The J. Jill brand, launched in 1987, has been driving DM Management’s recent success. The catalog sells moderately priced casual apparel, nearly all of it private-label, to women 35-45 years old with an average annual income of $50,000. (By comparison, the Nicole Summers catalog sells tailored and formal apparel to an older, more affluent audience.) And while J. Jill accounted for just 10% of the company’s sales in 1995, last year it made up 81% of DM Management’s total revenue, or $177.4 million.
“DM Management has a unique opportunity with a brand that far exceeded anyone’s expectations,” says Kelly Armstrong, equity analyst at Richmond, VA-based First Union Capital Market. “When we started following the company, we considered it a catalog consolidation-type company [akin to International Cornerstone and Hanover Direct], but it’s really become a branded company instead. The company would be foolish not to fully leverage the strong J. Jill brand through retail.”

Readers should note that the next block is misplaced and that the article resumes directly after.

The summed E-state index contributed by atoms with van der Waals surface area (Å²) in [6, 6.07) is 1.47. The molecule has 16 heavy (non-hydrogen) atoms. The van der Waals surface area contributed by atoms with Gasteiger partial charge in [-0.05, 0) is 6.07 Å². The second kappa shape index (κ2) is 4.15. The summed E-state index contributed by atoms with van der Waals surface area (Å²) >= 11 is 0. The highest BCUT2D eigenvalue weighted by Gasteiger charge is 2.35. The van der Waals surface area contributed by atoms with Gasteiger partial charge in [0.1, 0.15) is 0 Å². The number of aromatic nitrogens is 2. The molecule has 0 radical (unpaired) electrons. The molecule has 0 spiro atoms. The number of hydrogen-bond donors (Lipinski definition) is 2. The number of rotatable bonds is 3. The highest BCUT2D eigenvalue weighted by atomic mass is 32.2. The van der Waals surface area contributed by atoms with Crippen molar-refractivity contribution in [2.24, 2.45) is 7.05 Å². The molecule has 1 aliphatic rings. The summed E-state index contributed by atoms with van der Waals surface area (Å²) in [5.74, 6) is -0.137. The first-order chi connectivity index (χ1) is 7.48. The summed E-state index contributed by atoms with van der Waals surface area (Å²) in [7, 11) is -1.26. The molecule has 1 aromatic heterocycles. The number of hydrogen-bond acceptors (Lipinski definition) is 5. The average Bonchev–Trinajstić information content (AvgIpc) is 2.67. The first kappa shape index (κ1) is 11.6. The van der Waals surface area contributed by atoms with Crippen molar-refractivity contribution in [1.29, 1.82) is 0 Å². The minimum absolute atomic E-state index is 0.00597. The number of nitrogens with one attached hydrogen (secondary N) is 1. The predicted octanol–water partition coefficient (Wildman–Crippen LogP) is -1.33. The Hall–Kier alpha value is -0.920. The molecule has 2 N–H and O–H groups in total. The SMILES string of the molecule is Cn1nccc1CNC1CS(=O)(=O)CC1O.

Retail risks DM Management has already overhauled its warehouse and customer service computer systems, which Cooke says can handle a $1 billion business, and has built a distribution center able to accommodate a $500 million business. The company will operate a central inventory system for both the catalog and stores.
But plenty of challenges remain. For one thing, while the J. Jill catalog mails every six weeks with at least 60% new merchandise, the stores will have to add new product more often “to get the retail shoppers to come back,” Cooke says. Pricing issues may also come into play: An item may go on sale in the store to make room for a newer product, while the same item may sell for full price in the catalog.
And Armstrong adds that the cataloger, like J. Peterman, could find it difficult to translate its catalog’s lifestyle-type creative execution-which DM Management contends sets it apart from competitors-into the retail environment. “Retail doesn’t allow for the creative focus that catalogs can,” she says.